To have been given such high status on a royal monument, Mehy (the name is an abbreviation for an unknown longer name) must have been one of the most influential figures at court—perhaps occupying a position akin to that of Horemheb during the reign of Tutankhamun or of Paramessu during the reign of Horemheb. It has even been suggested that the mysterious Mehy was Seti’s designated heir, and that the martial king had decided to follow recent precedent by leaving his throne to a fellow army officer.

If so, Seti’s son, the adolescent Prince Ramesses, had other ideas. Within a few years of Mehy’s figure being carved, every instance was systematically erased from the Ipetsut reliefs, to be replaced by Ramesses’s own image. The next generation of the Ramesside Dynasty had no intention of allowing a mere commoner to exercise such influence over the kingdom’s affairs. Ramesses, and he alone, would be recognized by posterity as his father’s true heir and most steadfast supporter. Ramesses, and he alone, would continue Seti’s aggressive foreign policy and fulfill Egypt’s destiny as a great imperial power. Ramesses, and he alone, would confront the Hittites directly in a final struggle for international supremacy.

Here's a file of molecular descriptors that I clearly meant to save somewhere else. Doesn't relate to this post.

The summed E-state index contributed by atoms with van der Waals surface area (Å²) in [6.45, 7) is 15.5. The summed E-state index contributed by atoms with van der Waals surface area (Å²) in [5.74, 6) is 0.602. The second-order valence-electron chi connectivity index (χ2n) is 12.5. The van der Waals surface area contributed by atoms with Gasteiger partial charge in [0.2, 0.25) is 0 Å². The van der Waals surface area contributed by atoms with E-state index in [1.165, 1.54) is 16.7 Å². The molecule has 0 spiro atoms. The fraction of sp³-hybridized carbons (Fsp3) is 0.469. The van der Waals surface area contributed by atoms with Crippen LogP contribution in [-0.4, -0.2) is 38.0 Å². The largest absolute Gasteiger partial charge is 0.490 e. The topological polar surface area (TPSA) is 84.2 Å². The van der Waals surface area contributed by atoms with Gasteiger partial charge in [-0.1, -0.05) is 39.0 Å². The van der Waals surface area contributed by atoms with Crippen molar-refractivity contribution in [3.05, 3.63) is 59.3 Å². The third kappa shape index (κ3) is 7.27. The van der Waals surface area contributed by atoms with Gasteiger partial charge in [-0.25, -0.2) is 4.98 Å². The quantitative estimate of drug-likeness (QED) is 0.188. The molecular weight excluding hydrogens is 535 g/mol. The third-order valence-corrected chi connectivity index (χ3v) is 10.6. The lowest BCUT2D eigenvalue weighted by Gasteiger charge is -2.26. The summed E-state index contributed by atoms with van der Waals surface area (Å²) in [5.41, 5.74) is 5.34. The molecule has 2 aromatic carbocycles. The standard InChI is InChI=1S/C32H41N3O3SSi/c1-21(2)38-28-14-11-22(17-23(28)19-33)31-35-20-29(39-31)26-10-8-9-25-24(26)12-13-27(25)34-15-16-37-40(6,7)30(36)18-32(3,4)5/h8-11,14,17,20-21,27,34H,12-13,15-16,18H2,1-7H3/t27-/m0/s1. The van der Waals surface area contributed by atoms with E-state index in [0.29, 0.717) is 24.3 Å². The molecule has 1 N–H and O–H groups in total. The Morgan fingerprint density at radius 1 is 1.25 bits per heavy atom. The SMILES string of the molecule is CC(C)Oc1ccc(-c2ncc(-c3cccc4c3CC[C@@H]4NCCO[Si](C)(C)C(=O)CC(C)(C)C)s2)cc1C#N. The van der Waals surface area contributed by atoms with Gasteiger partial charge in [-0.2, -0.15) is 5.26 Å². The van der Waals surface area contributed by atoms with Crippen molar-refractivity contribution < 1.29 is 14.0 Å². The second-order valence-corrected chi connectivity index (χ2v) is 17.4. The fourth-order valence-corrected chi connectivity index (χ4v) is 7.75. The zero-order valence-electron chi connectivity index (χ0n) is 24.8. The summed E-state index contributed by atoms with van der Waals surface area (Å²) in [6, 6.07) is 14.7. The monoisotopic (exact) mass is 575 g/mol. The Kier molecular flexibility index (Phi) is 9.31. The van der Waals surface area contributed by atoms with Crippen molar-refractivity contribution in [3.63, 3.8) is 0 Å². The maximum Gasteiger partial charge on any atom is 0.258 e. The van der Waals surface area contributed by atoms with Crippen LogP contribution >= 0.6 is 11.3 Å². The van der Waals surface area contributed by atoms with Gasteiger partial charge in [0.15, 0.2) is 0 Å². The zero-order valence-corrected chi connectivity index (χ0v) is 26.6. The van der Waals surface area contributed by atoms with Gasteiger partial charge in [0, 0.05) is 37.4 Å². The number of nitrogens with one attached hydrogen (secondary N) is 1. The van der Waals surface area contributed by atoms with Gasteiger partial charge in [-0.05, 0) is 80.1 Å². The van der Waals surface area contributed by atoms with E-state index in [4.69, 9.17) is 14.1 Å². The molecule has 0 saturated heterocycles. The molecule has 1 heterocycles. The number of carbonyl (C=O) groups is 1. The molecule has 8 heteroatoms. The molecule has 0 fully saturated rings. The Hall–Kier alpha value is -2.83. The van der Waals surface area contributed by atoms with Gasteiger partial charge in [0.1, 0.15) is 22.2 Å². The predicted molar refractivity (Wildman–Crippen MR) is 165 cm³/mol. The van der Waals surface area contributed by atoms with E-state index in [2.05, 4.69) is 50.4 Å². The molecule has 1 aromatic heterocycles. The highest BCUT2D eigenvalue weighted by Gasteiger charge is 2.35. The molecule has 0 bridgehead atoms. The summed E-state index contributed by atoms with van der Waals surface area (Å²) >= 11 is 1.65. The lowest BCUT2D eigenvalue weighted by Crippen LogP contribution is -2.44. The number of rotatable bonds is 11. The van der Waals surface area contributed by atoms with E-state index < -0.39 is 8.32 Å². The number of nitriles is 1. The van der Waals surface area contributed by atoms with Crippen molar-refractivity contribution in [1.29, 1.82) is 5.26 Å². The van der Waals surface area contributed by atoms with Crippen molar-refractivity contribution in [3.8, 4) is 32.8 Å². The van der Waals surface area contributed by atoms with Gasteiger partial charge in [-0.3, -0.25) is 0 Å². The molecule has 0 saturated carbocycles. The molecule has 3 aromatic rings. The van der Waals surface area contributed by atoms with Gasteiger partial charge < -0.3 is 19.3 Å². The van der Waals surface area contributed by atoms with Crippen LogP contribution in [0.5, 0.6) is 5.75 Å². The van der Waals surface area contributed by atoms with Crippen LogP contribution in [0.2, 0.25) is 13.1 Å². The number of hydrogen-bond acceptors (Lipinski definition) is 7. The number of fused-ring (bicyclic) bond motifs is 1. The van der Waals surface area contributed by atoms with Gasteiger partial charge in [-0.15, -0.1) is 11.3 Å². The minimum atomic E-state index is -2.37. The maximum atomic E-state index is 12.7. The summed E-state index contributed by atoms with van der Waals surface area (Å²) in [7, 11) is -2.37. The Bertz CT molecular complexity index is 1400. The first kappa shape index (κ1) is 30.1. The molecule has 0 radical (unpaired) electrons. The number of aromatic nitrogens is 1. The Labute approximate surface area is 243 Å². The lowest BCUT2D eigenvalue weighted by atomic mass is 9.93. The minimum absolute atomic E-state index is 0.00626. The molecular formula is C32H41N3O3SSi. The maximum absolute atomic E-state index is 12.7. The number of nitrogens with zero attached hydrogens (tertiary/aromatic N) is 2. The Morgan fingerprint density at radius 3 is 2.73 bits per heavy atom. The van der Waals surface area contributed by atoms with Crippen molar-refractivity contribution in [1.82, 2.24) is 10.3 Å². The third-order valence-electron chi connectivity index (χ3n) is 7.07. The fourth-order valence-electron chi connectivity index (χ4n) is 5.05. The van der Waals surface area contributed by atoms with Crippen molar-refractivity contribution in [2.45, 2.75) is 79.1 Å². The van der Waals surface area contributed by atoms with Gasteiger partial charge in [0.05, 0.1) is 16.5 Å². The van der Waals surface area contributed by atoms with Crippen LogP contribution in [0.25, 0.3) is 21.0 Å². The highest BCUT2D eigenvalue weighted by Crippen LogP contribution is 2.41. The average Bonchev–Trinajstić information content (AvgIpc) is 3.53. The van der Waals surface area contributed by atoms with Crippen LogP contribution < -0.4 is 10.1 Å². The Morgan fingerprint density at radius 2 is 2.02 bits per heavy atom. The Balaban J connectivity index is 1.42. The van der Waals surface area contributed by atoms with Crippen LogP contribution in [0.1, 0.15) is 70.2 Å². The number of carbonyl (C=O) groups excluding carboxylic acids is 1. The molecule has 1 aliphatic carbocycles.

The pharaoh’s army readied itself as the country marched onward to war.